Dwarka: The Lost City of Mahabharata Found Under The Sea


The ancient Indian city of Dwarka is of historical as well as archeological importance. Situated on the banks of river Gomti, it is believed to have sunk beneath the Arabian Sea (the Gomti river flows and meets the Arabian Sea) about 3500 years ago.  

Dwarka today is swarmed each year by thousands of pilgrims worshipping Krishna. Historians and archeologists are exploring underwater to find evidence proving the existence of the majestic kingdom of Krishna.  

According to the Ancient Texts

There are numerous legends about the lost city of Dwarka (a.k.a. Dvaraka), the most prominent one is found in the ancient epic of Mahabharata. Similar to Atlantis, the story says that Dwarka sank beneath the sea at some point in the ancient past. 

However, unlike Atlantis whose remains have never been found, the remnants of this ancient kingdom may very well be present in the depths.  

The Mahabharat was written by Ved Vyasa in Dvapara yuga, over 3000years ago. Krishna makes his first appearance in Mahabharata as the king of Dwarka. According to the ancient text, Dwarka was built by Krishna near a place called Kushasthali. 

It gives many detailed descriptions of the ancient glorious city spread across almost 84km as a fortified kingdom where the Gomti River and the Arabian Sea meet.  

The 23rd and 34th stanzas of the Mahabharata indicate that the city was flooded and submerged by the Arabian Sea on the same day that Krishna left the Earth to join the spiritual world after 125 years and that is when the age of Kali began.

The deity of the ocean took back the land, submerging the whole of Dwarka, sparing Lord Krishna's palace. 


Searching for India’s Atlantis 

The first excavations began nearly 100 years ago in the 1930s, around the island of Bet Dwarka which is approx. 30km north of the modern-day Dwarka in the Jamnagar district of Gujarat. More excavations were conducted in the 1960s but yielded no conclusive results. 

In the second half of the last century, archaeologists made attempts to find physical evidence of the sunken city off the coast of the modern-day Dwarka so that they can prove its existence beyond doubt. The first excavation was conducted in the 60s by The Deccan College, Puna led by the archeologist Hasmukh Sankalia.

 In 1979, the Archeological Survey of India carried out another excavation, where the excavator found some pottery that he felt belonged to the second millennium BC. Between 1983 and 1990 the archaeologists came across a structure that looked like a fortified foundation on which the ancient city walls must have been built along the river banks. Stone blocks used for the construction, pillars, and irrigation systems were found, however, the exact age of these findings is still being debated.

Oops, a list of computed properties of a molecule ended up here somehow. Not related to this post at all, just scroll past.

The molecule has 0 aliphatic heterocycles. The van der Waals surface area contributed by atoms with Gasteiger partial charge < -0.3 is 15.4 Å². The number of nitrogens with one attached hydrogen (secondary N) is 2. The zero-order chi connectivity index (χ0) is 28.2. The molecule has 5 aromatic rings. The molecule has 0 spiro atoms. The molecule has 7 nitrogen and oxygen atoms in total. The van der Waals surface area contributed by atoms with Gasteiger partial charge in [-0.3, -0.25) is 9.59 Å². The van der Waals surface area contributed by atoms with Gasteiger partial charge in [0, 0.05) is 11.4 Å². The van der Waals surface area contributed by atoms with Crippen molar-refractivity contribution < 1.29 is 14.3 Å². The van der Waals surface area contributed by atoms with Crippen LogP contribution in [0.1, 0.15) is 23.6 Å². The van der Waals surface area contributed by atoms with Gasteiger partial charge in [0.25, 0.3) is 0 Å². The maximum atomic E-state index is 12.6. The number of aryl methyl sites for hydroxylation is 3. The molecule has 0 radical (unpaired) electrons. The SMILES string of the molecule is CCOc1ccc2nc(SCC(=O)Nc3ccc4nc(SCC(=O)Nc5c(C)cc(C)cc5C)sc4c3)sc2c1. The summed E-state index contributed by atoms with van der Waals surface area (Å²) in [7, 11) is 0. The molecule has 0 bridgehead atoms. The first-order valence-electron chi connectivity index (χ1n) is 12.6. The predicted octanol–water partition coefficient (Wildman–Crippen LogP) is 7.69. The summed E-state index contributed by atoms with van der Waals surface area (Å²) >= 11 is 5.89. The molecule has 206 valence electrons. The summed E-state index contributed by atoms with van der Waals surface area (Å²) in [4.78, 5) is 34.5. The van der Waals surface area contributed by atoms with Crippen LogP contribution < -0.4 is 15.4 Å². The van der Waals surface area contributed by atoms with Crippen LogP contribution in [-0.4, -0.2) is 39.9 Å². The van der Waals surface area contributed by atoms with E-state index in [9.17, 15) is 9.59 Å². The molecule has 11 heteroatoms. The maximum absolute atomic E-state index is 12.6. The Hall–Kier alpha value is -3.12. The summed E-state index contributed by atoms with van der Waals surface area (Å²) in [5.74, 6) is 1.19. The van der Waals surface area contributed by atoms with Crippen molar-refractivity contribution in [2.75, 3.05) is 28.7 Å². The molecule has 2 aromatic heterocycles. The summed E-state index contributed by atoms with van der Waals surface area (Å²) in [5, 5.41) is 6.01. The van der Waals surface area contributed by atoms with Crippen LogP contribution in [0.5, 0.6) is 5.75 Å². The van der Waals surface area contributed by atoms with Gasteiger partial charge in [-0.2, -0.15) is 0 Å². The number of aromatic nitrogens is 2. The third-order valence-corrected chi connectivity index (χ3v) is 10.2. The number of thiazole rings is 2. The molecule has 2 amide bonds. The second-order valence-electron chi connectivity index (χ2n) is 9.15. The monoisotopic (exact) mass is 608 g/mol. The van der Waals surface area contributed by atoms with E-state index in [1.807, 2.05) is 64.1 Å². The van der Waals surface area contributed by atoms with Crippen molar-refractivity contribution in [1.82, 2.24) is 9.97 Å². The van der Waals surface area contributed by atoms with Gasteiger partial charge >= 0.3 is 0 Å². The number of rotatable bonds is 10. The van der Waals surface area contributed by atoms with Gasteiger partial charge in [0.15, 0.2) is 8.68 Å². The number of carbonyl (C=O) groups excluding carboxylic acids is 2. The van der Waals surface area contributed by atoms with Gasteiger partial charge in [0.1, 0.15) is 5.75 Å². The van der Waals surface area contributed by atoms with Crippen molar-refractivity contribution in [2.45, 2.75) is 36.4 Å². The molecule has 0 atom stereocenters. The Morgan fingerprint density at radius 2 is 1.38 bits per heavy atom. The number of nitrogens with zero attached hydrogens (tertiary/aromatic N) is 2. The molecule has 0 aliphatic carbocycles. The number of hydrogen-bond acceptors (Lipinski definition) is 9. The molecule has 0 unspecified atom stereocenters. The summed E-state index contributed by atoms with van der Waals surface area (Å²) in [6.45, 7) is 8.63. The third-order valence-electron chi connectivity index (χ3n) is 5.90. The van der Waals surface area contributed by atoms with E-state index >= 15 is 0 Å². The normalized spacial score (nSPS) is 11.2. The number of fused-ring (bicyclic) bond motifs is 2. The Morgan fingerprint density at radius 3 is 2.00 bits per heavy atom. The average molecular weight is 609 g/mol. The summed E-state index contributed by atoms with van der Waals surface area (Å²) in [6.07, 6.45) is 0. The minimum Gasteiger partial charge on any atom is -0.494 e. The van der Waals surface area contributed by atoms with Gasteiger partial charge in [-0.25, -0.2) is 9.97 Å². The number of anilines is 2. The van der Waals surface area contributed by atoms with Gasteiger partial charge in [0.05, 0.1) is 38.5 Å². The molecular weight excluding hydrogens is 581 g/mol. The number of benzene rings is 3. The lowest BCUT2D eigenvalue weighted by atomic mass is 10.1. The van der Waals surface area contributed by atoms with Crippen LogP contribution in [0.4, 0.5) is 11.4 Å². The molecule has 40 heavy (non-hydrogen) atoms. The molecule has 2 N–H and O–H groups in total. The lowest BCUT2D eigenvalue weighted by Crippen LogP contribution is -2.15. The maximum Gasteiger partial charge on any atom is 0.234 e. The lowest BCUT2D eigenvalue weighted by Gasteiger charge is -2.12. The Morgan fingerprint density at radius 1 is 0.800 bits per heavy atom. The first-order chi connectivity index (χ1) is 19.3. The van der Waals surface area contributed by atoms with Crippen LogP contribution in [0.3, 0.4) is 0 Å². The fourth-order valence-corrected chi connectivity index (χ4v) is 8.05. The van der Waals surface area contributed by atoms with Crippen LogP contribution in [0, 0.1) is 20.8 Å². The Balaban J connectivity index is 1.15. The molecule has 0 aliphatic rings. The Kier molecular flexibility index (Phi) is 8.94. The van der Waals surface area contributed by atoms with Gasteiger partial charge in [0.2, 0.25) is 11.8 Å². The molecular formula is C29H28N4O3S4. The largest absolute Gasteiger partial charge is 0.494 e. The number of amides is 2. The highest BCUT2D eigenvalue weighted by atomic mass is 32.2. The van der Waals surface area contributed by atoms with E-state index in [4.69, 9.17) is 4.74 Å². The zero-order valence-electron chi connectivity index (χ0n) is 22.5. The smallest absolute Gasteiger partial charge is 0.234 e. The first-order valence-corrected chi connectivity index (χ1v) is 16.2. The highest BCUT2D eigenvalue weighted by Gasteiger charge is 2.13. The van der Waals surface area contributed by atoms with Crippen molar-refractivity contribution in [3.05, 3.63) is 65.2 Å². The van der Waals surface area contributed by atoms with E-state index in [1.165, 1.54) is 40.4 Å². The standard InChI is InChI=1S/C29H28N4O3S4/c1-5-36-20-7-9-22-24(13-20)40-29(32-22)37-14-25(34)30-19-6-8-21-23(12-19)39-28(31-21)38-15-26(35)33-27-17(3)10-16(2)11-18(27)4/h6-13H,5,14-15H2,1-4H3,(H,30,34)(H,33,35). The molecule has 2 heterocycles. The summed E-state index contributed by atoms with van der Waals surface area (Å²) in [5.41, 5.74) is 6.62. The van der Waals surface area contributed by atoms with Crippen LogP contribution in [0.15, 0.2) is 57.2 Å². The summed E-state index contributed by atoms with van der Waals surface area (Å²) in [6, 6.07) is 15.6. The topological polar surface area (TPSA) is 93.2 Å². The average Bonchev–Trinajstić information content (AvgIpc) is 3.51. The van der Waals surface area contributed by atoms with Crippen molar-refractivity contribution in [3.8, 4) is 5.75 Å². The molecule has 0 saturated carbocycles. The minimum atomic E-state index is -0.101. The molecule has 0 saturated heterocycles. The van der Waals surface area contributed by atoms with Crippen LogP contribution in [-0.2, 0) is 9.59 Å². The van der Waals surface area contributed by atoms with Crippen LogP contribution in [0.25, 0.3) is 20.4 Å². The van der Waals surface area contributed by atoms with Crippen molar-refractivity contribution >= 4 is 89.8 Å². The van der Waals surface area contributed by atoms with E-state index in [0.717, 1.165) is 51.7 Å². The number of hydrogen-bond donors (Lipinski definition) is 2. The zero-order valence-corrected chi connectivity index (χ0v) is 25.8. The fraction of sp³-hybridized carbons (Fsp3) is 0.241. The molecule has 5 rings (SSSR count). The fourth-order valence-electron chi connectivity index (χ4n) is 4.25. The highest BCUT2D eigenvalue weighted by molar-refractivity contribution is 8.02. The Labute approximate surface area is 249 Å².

Mr. Alok Tripathi, former ADG Archeological Survey of India, remarks that exploration in and around Dwarka has revealed a variety of archeological remains such as polychromes and michromes where many colors are used. More than 500 antiquities were recovered from there. Some samples and dating materials firmly establish the cultural sequence of 2000 years.  

The work of underwater exploration started with the excavation near the present Dwarkadhish temple recalls Dr. Rajiv Nigam- former chief scientist- CSIR-NIO (Council of Scientific and Industrial Research- National institute of oceanography). The temple itself dates between the 13th and the 15th centuries BCE. 

Dr. S R Rao a famous Indian archeologist carried out an offshore survey to investigate the presence of any evidence of the sunken city and later on in 2007 a detailed excavation was carried out, of which Alok Tripathi was the director.

He outlined that the location of Dwarka on the westernmost tip of India, in present-day Gujarat matches with one that is provided in the written literature. 

One theory says that the city of Dwarka was built on reclaimed land around 3500 years back and was submerged in water when the sea levels started rising.

Scientific investigations have shown that the sea level in the area has risen and fallen many times, reaching its present-day levels in1000 CE. The reasons for these dynamic sea levels could be anything from tectonic disturbances to coastal erosion. 

A large number of anchors was found in this area, thus establishing that Dwarka was an ancient port and must have had a place in the trading relations between Indian and Arabic regions during the 15th to 18th centuries, and the harbor area was used for anchoring boats in the past.

In Sanskrit, the word ‘Dwarka’ means ‘gateway’ or ‘door’ implying that this ancient port city could have been an entryway for foreign sailors arriving in India. 

Where Is the Lost City of Dwarka Today?

Some of the more recent works done in this area have called into question, Rao’s identification of the underwater remains. 

They argue that Krishna’s kingdom was not on the banks of river Gomti rather it was located around the area of the Bay of Cambay also known as the Gulf of Khambat and the remnants belong to the Middle Ages and not to a period between 3000 to 1500 years BC.  

Whatever may be the case, the tales of Krishna and his lost city of Dwarka were long thought to be a mythical legend, but who knows, the ongoing archeological discoveries might prove otherwise. 

Written by - Priyanshi Deolal

Edited by - Akanksha Sharma